So I'm going to try and duplicate the process I followed with Eddie with my new project. Not by playing an RPG. I think stories that are epic in scale lend themselves to that, but my stories tend to be much more . . . intimate. But in addition to coming up with background sketches for my characters, focusing on the roots of their personalities, I'm going to write little vignettes for each of the major ones from their point of view (whether it's in first or tight third). In Vanishing Act, I never wrote anything where the point of view character was Danny (the antagonist), or Paul (one of the good guys), or Steven (Chris's father). I hope spending some time in those other character's heads will help me make them more than just foils for the protagonist to play off of.
Allergies have got me up a bit earlier than I'd prefer this morning, so it seems like a good time to get down to something I never quite seem to make it to on my priority list--this blog. Insert here the standard whinge about what a difficult school year this has been in terms of powers that be putting new requirements on our plate that weren't there before without relieving us of any of the old requirements. The smart course of action would be to figure out which of their directives I can get away with ignoring, but I'm too obsessive/compulsive to know how to do that, so instead I drive myself into the ground trying to do every single damn thing. I put in twelve+ hour days every single day, and that's no hyperbole. You'd think that would be enough to be ridiculously together and on top of everything, but really it's just barely enough to tread water. And the worst thing is most days I'm not sure anybody notices how much I'm doing at all.
But enough whining about work--I want to talk about writing!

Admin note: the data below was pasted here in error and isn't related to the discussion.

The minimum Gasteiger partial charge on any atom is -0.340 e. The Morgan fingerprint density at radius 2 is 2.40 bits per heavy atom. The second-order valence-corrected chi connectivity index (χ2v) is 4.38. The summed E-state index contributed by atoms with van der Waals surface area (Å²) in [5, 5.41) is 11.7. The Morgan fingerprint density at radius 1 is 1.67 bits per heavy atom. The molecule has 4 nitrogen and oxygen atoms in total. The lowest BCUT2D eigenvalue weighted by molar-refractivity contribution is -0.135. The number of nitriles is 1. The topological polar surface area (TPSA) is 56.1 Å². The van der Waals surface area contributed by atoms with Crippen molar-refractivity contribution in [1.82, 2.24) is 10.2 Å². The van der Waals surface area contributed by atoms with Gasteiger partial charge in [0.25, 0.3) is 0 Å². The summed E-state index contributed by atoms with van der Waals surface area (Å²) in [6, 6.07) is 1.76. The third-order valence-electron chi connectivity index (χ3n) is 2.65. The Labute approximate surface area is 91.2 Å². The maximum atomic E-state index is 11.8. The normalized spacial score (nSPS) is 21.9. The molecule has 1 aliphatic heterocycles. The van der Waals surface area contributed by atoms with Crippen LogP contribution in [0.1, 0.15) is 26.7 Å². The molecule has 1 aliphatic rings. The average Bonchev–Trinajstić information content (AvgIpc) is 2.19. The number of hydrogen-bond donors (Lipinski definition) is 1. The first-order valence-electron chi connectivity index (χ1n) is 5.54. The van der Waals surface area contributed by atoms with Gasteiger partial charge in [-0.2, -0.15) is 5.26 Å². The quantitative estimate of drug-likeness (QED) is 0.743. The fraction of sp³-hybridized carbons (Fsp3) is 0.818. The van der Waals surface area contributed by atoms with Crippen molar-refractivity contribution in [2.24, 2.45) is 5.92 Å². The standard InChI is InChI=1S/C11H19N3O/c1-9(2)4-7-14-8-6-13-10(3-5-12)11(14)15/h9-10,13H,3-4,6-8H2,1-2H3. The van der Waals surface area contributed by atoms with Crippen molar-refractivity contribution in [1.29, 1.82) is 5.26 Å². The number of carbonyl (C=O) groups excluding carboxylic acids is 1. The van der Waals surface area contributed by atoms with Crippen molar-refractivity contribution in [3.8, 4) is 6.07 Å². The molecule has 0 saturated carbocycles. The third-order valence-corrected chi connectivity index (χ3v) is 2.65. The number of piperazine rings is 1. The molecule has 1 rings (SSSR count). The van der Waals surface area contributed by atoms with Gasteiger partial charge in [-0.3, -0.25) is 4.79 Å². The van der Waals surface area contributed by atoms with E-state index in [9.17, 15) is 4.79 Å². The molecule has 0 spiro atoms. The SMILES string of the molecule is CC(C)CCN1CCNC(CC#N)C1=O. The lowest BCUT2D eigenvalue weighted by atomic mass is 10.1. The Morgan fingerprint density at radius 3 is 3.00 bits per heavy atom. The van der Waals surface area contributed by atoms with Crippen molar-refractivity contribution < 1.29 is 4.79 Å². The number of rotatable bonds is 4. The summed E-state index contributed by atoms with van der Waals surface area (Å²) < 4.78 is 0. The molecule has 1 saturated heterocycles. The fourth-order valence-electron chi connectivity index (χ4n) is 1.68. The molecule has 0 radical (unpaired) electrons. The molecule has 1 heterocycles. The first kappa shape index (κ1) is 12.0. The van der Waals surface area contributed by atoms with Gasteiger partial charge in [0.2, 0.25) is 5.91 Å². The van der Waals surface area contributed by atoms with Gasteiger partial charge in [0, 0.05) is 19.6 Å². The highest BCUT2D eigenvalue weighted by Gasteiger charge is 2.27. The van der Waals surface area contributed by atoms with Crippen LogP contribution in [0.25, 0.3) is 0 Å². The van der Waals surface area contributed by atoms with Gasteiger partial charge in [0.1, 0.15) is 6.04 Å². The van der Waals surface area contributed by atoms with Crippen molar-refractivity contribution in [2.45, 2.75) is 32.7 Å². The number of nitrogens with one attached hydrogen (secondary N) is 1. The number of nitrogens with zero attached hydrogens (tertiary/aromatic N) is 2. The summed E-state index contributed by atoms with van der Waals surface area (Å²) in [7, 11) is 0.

I've actually done a pretty decent job of making time for writing in spite of the work madness. I've got a new idea for a YA fantasy novel fleshed out and hope to get a running start of several thousand words written before the summer begins. I wish I had a title for it, if for no other reason than so I could come up with a meaningful label for this post.
My most exciting news right now is still about Vanishing Act, though: my query letter and opening pages won Janet Reid's Backspace Contest! My biggest frustration is how few people appreciate what a big deal that is, to me anyway. Lisa went to the Backspace Writers Conference in 2009 and it was an amazing experience. The chance to workshop your query and opening pages with scores of agents, in-depth and all in one venue, seems to work wonders for helping aspiring novelists master that step on the road to publication. I don't know if anybody's tried to collect data on what percent of their participants go on to secure representation and eventual publication, but, anecdotally, their numbers seem to be phenomenal. Indeed, Lisa arrived at Backspace unrepresented, but left with an offer from an agent. She's not the only one.
The Backspace folks have already been in touch with me and they've already been unbelievably enthusiastic and generous. I've won other prizes before--vacations and such--where I felt on arrival that the attitude was, "You're already getting this for free, so don't expect any frills at all." Not so with the Backspace conference. They've made it clear to me that my prize includes any and all parts of the conference that I'm interested in, including the parts that would normally be an extra charge. They've also made me feel as welcome and as valued as any paying customer.
It occurs to me that in all this gushing about the Backspace folks, I really ought to express more appreciation for the folks at Fine Print Lit and Nancy Coffey Lit & Media, not just for choosing me, but for holding this contest every year. I'm not certain who's picking up the tab for me to attend this conference, but we (teachers in my county) haven't had a cost of living increase to our salaries in three years, and now we have to deal in the coming years with attacks on our profession and our salaries from Republicans in our state legislature, and times have gotten increasingly tough for us as the years have passed. Every year it seems we tighten our belts a little more, and only occasionally do we look back in awe at just how much spending power we've lost, bit by little bit. Used to be we could go to the occasional writers' conference, or, hell, take a vacation or something. Used to be we could afford to buy tickets to Disney World right in our own backyard. Used to be we could eat out with some frequency. Now we cross our fingers that next year will still find us living in the same house. It's safe to say there is no way we could afford to send me to a $750-$800 conference (not counting airfare or hotel). This is an awesome opportunity that I would never have if not for this contest. Also? Janet Reid sounds totally nice on the phone, and not like a shark at all.